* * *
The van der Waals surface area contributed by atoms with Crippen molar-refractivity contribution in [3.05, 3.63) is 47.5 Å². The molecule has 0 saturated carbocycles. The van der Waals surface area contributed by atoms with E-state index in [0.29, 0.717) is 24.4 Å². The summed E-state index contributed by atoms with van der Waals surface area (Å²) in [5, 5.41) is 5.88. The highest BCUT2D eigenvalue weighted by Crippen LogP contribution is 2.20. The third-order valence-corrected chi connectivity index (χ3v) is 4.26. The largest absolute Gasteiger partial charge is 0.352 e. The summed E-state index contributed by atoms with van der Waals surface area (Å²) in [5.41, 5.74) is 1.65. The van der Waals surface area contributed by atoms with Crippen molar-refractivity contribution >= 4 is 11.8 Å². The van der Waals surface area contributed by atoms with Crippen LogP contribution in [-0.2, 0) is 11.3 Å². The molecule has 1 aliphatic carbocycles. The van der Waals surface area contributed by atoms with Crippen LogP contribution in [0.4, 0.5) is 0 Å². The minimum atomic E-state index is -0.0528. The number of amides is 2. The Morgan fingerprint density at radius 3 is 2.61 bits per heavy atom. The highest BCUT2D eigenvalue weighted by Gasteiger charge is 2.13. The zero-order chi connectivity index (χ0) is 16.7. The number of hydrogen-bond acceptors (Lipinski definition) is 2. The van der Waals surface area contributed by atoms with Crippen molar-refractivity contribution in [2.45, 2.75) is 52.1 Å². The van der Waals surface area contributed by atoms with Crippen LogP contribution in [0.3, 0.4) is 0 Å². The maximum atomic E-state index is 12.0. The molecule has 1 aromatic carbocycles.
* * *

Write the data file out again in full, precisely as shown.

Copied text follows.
The van der Waals surface area contributed by atoms with Crippen molar-refractivity contribution in [3.05, 3.63) is 47.5 Å². The molecule has 0 saturated carbocycles. The van der Waals surface area contributed by atoms with E-state index in [0.29, 0.717) is 24.4 Å². The summed E-state index contributed by atoms with van der Waals surface area (Å²) in [5, 5.41) is 5.88. The highest BCUT2D eigenvalue weighted by Crippen LogP contribution is 2.20. The third-order valence-corrected chi connectivity index (χ3v) is 4.26. The largest absolute Gasteiger partial charge is 0.352 e. The summed E-state index contributed by atoms with van der Waals surface area (Å²) in [5.41, 5.74) is 1.65. The van der Waals surface area contributed by atoms with Crippen molar-refractivity contribution >= 4 is 11.8 Å². The van der Waals surface area contributed by atoms with Crippen LogP contribution in [-0.2, 0) is 11.3 Å². The molecule has 1 aliphatic carbocycles. The van der Waals surface area contributed by atoms with Crippen LogP contribution in [0.4, 0.5) is 0 Å². The minimum atomic E-state index is -0.0528. The number of amides is 2. The Morgan fingerprint density at radius 3 is 2.61 bits per heavy atom. The highest BCUT2D eigenvalue weighted by Gasteiger charge is 2.13. The zero-order chi connectivity index (χ0) is 16.7. The number of hydrogen-bond acceptors (Lipinski definition) is 2. The van der Waals surface area contributed by atoms with Crippen molar-refractivity contribution in [2.45, 2.75) is 52.1 Å². The van der Waals surface area contributed by atoms with Crippen LogP contribution in [0.3, 0.4) is 0 Å². The maximum atomic E-state index is 12.0. The molecule has 1 aromatic carbocycles.